Today is release day for Graham Hancock's new book Magicians of the Gods (2015), the sequel to his 1995 bestseller Fingerprints of the Gods. Thomas Dunne, his U.S. publisher, provided me with an advance copy. There is no embargo on reviewing the book, so I have posted my review today, timed to the U.K. release. The American release isn't until November. Because the review is very long, I've made a separate page for it, and you can read my full review here. Enjoy!
Last night on the debut of his Late Show, Stephen Colbert announced that viewers were witnessing television history: “You are witnessing history, and like most history, it’s not on the History Channel,” he said. Nor is it in books or on the internet, if today’s roundup of weird ideas can be believed. Let’s start today with a press release announcing that the lost treasure of the Knights Templar has been found—in Chicago.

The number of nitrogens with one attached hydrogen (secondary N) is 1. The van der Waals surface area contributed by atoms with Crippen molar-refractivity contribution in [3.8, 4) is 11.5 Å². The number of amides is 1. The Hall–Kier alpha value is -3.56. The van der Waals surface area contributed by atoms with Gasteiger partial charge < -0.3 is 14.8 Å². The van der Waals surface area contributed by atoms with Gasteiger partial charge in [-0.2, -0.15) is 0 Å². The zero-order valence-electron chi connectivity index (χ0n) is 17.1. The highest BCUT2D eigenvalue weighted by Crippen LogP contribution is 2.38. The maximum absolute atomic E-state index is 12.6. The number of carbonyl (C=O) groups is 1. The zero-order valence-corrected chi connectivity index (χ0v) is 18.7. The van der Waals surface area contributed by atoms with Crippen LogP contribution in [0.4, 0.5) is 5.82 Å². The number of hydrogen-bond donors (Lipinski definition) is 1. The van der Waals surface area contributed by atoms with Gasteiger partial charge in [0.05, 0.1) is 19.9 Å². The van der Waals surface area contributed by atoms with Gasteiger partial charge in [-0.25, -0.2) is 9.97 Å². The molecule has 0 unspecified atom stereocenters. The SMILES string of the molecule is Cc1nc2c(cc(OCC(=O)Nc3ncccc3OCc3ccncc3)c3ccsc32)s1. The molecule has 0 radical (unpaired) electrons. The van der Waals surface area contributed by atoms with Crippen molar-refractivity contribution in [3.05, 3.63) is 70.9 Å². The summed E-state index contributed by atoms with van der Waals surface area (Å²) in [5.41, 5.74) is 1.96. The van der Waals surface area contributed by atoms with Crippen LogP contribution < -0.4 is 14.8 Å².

Last week a man named John Steadman published his first book, on H. P. Lovecraft & the Black Magickal Tradition. (Forgive me for spelling the word in a way that doesn’t offend my spell checker; I’m not a huge fan of the twee “magick” spelling, no matter how much Lovecraft would have approved of the intentionally archaic form.) Steadman says that he is a practicing magician who works with various covens, as well as a professor of English in Michigan. He works at Lansing Community College, where he teaches writing. The biography provided by his publisher says he teaches at Olivet College as well, but he is not listed on their faculty page.
It’s Labor Day here in the United States, so in honor of the holiday, I’m… well, taking the day off isn’t quite right. I’m going to be working on other projects, so today’s blog post is shorter than usual.
Scott Wolter Fights Back on Controversial Documentary Series, Accuses UNESCO of Hating Successful Explorers